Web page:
- The Washington Times - Tuesday, November 25, 2003

Groups working to maintain the structure of cyberspace said giving the United Nations oversight of the Internet is a frightening proposition, particularly if the world body is pressured by some countries to regulate online content.

Developing nations, including Brazil, China and India, are pushing for the United Nations or one of its bodies to regulate the Internet, perhaps as soon as 2005. Diplomats from more than 60 countries plan to take up the issue at the U.N. World Information Summit in Geneva next month and have said they hope for an agreement by 2005.

At issue are the operations currently run by the Internet Corporation for Assigned Names and Numbers (ICANN), a California group that assigns Internet protocol addresses and oversees major domains, including .com, .net and .org. The group also helps set technical rules for how the Internet will operate. Developing nations said their interests would be better served if the Internet were managed by an intergovernmental group, such as the United Nations or one of its arms.

But ICANN and its supporters said that if a governmental body were to take on a regulatory role, it might politicize technical decisions to keep in line with some nations’ laws governing free speech. China, Saudi Arabia and other nations already restrict online content within their borders.

“If you go to the U.N., you might get the lowest common denominator instead of the highest common denominator, and before you know it, you’re restricted in terms of what content you can put online,” said Diane Cabell, a director at Harvard University’s Berkman Center for Internet and Society.

Critics of ICANN say the group is too attached to the United States and the citizens of developed nations, who make up the majority of the Internet community. But ICANN President and CEO Paul Twomey said the group constantly is working to improve the Internet for developing nations and closing what U.N. Secretary-General Kofi Annan has called the “digital divide.” He noted that ICANN’s directors hail from five different geographical zones.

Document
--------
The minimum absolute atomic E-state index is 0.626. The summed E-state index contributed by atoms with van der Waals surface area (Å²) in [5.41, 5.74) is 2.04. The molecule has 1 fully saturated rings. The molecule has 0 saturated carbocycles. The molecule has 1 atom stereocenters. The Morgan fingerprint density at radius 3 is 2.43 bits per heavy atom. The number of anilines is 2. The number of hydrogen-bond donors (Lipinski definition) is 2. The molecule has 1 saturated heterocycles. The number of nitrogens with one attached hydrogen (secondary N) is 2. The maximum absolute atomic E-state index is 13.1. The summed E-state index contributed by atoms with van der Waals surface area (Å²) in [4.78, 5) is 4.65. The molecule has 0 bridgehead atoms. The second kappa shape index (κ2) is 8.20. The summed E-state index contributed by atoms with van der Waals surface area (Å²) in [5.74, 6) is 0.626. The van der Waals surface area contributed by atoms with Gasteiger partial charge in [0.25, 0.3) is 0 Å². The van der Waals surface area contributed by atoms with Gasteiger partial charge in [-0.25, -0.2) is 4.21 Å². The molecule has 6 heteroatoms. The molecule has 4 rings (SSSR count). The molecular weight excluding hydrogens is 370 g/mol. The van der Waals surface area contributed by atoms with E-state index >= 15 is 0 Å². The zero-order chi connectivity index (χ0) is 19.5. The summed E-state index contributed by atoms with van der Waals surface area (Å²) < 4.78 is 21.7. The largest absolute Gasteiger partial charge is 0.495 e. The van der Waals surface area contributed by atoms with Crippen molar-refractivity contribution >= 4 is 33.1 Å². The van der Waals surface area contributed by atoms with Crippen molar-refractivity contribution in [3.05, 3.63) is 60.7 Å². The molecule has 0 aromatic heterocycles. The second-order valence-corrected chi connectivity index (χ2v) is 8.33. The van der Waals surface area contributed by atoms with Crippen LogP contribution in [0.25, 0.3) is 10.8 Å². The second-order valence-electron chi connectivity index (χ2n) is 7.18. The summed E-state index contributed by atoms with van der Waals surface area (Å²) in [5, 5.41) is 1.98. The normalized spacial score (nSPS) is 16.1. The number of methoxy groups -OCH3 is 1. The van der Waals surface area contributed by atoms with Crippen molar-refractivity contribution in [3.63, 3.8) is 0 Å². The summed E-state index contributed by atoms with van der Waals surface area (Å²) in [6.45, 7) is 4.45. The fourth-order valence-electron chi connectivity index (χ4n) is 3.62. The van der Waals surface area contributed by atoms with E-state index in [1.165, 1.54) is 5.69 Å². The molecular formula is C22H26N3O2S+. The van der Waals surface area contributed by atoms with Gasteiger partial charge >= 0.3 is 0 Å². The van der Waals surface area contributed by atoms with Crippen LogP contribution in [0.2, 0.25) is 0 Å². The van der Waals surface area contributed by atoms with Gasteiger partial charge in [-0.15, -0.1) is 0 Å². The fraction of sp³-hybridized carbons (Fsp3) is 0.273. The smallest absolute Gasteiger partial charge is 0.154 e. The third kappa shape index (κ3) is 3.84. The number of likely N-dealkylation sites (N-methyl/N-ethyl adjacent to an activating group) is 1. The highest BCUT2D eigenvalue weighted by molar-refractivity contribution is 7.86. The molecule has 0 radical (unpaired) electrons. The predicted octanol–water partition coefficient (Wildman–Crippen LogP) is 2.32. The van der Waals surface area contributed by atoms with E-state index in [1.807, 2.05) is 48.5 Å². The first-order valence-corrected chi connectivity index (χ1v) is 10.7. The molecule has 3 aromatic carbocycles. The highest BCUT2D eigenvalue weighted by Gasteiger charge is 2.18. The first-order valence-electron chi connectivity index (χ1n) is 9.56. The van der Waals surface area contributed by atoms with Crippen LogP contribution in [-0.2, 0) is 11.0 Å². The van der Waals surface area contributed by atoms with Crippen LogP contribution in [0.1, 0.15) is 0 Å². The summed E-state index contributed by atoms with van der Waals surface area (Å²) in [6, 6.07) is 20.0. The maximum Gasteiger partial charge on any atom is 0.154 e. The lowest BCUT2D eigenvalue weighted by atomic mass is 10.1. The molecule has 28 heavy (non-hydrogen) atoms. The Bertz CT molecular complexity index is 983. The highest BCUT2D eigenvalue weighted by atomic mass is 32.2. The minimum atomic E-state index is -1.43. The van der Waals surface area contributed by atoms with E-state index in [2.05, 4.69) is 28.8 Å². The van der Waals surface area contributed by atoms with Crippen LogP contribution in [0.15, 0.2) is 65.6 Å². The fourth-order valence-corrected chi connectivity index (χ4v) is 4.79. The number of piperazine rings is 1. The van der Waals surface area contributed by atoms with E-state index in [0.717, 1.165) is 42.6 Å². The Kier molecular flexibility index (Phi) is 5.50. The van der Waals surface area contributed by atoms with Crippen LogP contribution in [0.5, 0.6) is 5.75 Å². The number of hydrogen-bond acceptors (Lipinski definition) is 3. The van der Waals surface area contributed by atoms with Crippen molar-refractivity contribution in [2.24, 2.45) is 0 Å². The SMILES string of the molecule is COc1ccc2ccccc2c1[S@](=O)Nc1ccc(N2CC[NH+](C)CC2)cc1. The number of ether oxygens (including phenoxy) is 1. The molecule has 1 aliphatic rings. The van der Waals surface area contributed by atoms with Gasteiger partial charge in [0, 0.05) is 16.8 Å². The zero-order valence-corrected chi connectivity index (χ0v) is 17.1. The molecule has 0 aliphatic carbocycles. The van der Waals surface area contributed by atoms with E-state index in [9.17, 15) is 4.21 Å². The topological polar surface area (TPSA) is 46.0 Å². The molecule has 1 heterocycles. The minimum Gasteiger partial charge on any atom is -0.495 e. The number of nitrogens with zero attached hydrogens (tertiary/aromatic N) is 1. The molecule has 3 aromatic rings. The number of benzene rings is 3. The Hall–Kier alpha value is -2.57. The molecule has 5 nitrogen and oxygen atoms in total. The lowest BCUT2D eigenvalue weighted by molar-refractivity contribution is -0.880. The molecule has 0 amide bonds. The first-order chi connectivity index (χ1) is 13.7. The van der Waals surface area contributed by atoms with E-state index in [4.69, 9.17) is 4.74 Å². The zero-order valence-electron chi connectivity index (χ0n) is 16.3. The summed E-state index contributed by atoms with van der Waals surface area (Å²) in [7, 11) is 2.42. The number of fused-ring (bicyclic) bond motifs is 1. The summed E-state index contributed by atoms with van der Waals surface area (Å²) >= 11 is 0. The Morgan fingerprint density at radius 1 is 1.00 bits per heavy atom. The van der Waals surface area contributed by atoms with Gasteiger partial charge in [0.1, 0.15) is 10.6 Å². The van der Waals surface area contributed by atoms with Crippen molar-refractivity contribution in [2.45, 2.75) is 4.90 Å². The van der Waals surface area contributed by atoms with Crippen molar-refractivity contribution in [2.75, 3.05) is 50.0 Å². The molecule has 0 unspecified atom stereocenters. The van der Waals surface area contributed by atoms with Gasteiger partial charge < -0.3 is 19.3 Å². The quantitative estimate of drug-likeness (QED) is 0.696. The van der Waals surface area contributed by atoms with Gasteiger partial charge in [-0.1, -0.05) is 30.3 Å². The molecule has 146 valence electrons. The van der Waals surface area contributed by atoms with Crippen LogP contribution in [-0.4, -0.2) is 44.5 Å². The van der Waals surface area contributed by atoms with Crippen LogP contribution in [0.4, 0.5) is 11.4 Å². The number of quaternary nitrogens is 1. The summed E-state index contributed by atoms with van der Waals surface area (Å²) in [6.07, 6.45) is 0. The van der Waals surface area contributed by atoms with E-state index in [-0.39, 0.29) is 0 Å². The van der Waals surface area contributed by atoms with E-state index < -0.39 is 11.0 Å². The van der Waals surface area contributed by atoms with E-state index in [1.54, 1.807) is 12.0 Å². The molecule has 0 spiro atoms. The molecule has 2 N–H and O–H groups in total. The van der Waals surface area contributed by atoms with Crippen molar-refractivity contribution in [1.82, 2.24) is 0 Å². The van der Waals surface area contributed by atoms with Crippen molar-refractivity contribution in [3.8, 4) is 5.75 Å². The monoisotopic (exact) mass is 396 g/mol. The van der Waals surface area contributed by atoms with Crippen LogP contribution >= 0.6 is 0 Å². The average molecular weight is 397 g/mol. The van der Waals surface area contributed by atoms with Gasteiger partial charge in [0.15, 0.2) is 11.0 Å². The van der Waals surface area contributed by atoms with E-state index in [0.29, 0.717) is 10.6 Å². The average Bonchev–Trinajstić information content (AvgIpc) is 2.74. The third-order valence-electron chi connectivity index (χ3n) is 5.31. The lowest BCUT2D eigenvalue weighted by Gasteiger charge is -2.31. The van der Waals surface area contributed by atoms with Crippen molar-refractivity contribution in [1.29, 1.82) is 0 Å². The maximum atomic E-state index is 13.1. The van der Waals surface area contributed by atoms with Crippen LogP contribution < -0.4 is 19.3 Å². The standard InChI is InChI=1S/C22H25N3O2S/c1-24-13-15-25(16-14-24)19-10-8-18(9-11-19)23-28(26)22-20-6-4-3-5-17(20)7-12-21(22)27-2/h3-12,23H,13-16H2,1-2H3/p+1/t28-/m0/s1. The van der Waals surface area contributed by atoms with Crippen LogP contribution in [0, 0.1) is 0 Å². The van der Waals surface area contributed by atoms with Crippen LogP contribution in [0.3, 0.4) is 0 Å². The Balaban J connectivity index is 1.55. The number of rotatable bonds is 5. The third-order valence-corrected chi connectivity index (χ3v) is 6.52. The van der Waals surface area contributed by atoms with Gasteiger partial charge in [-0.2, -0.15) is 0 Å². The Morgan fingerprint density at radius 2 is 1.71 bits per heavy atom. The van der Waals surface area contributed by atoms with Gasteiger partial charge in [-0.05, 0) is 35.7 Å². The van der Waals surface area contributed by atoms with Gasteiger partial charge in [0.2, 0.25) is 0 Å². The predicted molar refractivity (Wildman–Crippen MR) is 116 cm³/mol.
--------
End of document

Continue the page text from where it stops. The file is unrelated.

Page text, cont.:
“Sometimes there’s this perception that we’re an American corporation, but we’re not,” Mr. Twomey said in an interview from his office in Australia.

ICANN supporters said they prefer the current system, where rules of the Internet are tested and approved by a community of people with technical knowledge.

“The Internet has been a partnership between the engineering and technical community, the business community and governments,” Mr. Twomey said. “At the heart, it’s been a partnership. Our key message has been that we don’t want to make one stakeholder more powerful than any other.”

The arguments defending free speech on the Internet have rung hollow for many U.N. supporters, who view the rising amount of junk e-mail, viruses and online identity theft as proof that the current system of Internet management has not worked.

But opponents of U.N. intervention said handing over more power to governments will disrupt the free flow of information that often has led to great technological discoveries.

“Some of the innovation may be a lot harder to get through,” said Allen Miller, senior vice president of global affairs for the Information Technology Association of America. “It would lead to a general economic depression.”

U.N. critics said governments are more likely to view problems on the Internet as political, rather than technological, and will make rules accordingly.

“To give a political solution to a technical problem never works,” said Scott Bradner, a Harvard technical consultant who works on a task force that helps maintain the Internet.

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